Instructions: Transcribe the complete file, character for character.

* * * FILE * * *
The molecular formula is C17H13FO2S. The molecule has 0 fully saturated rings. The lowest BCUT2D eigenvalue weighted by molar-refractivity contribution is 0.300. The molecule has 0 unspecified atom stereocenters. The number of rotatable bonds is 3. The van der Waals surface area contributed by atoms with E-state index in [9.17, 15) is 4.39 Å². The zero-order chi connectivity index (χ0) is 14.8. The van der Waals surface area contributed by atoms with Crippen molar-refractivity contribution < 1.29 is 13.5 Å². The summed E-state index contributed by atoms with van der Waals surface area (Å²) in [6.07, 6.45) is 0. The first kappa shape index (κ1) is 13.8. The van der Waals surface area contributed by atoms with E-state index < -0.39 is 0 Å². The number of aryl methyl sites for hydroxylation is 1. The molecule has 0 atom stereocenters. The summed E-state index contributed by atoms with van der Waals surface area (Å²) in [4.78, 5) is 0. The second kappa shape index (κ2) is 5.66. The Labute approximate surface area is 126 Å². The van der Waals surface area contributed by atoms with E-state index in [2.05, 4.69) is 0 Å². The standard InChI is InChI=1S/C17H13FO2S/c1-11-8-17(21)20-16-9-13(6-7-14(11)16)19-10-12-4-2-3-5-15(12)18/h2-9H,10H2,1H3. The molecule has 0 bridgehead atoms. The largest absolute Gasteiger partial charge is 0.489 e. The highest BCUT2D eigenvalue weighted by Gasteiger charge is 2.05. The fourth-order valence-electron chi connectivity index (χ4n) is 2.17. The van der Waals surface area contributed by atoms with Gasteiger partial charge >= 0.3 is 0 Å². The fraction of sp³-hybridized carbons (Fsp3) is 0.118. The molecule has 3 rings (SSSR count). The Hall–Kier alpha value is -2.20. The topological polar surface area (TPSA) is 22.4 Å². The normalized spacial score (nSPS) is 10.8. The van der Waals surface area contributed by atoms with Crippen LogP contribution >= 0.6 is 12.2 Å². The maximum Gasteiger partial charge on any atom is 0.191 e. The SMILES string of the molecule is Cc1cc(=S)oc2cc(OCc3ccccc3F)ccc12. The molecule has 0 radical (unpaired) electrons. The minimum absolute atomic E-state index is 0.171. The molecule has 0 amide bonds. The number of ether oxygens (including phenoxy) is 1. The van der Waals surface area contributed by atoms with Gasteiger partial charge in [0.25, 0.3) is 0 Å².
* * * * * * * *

The molecular formula is C17H13FO2S. The molecule has 0 fully saturated rings. The lowest BCUT2D eigenvalue weighted by molar-refractivity contribution is 0.300. The molecule has 0 unspecified atom stereocenters. The number of rotatable bonds is 3. The van der Waals surface area contributed by atoms with E-state index in [9.17, 15) is 4.39 Å². The zero-order chi connectivity index (χ0) is 14.8. The van der Waals surface area contributed by atoms with Crippen molar-refractivity contribution < 1.29 is 13.5 Å². The summed E-state index contributed by atoms with van der Waals surface area (Å²) in [6.07, 6.45) is 0. The first kappa shape index (κ1) is 13.8. The van der Waals surface area contributed by atoms with E-state index < -0.39 is 0 Å². The number of aryl methyl sites for hydroxylation is 1. The molecule has 0 atom stereocenters. The summed E-state index contributed by atoms with van der Waals surface area (Å²) in [4.78, 5) is 0. The second kappa shape index (κ2) is 5.66. The Labute approximate surface area is 126 Å². The van der Waals surface area contributed by atoms with E-state index in [2.05, 4.69) is 0 Å². The standard InChI is InChI=1S/C17H13FO2S/c1-11-8-17(21)20-16-9-13(6-7-14(11)16)19-10-12-4-2-3-5-15(12)18/h2-9H,10H2,1H3. The molecule has 0 bridgehead atoms. The largest absolute Gasteiger partial charge is 0.489 e. The highest BCUT2D eigenvalue weighted by Gasteiger charge is 2.05. The fourth-order valence-electron chi connectivity index (χ4n) is 2.17. The van der Waals surface area contributed by atoms with Gasteiger partial charge >= 0.3 is 0 Å². The fraction of sp³-hybridized carbons (Fsp3) is 0.118. The molecule has 3 rings (SSSR count). The Hall–Kier alpha value is -2.20. The topological polar surface area (TPSA) is 22.4 Å². The normalized spacial score (nSPS) is 10.8. The van der Waals surface area contributed by atoms with Crippen LogP contribution >= 0.6 is 12.2 Å². The maximum Gasteiger partial charge on any atom is 0.191 e. The SMILES string of the molecule is Cc1cc(=S)oc2cc(OCc3ccccc3F)ccc12. The molecule has 0 radical (unpaired) electrons. The minimum absolute atomic E-state index is 0.171. The molecule has 0 amide bonds. The number of ether oxygens (including phenoxy) is 1. The van der Waals surface area contributed by atoms with Gasteiger partial charge in [0.25, 0.3) is 0 Å².